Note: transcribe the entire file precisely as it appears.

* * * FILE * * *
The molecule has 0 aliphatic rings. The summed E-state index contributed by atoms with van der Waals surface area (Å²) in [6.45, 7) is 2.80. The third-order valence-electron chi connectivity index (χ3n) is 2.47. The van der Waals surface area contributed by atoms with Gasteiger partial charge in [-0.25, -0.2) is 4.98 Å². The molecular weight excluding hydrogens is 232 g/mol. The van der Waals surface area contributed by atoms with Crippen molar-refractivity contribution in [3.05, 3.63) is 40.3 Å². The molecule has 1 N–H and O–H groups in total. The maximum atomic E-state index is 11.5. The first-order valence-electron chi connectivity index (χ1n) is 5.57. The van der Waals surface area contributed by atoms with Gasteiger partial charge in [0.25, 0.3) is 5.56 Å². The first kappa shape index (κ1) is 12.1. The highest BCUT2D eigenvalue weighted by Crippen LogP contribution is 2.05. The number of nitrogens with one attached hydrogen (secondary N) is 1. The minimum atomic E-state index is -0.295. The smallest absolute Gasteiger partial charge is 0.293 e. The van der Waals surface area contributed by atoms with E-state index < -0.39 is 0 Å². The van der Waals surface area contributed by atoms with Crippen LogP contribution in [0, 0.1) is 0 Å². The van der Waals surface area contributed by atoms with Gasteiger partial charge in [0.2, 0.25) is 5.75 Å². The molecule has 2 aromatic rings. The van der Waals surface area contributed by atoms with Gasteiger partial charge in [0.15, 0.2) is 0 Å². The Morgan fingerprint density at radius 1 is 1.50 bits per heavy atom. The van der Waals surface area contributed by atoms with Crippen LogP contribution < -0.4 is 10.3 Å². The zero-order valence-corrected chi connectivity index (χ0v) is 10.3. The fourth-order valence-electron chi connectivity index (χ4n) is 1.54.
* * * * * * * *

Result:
The molecule has 0 aliphatic rings. The summed E-state index contributed by atoms with van der Waals surface area (Å²) in [6.45, 7) is 2.80. The third-order valence-electron chi connectivity index (χ3n) is 2.47. The van der Waals surface area contributed by atoms with Gasteiger partial charge in [-0.25, -0.2) is 4.98 Å². The molecular weight excluding hydrogens is 232 g/mol. The van der Waals surface area contributed by atoms with Crippen molar-refractivity contribution in [3.05, 3.63) is 40.3 Å². The molecule has 1 N–H and O–H groups in total. The maximum atomic E-state index is 11.5. The first-order valence-electron chi connectivity index (χ1n) is 5.57. The van der Waals surface area contributed by atoms with Gasteiger partial charge in [0.25, 0.3) is 5.56 Å². The first kappa shape index (κ1) is 12.1. The highest BCUT2D eigenvalue weighted by Crippen LogP contribution is 2.05. The number of nitrogens with one attached hydrogen (secondary N) is 1. The minimum atomic E-state index is -0.295. The smallest absolute Gasteiger partial charge is 0.293 e. The van der Waals surface area contributed by atoms with E-state index < -0.39 is 0 Å². The van der Waals surface area contributed by atoms with Crippen LogP contribution in [0, 0.1) is 0 Å². The van der Waals surface area contributed by atoms with Gasteiger partial charge in [0.2, 0.25) is 5.75 Å². The molecule has 2 aromatic rings. The van der Waals surface area contributed by atoms with Gasteiger partial charge in [0.15, 0.2) is 0 Å². The Morgan fingerprint density at radius 1 is 1.50 bits per heavy atom. The van der Waals surface area contributed by atoms with Crippen LogP contribution < -0.4 is 10.3 Å². The zero-order valence-corrected chi connectivity index (χ0v) is 10.3. The fourth-order valence-electron chi connectivity index (χ4n) is 1.54.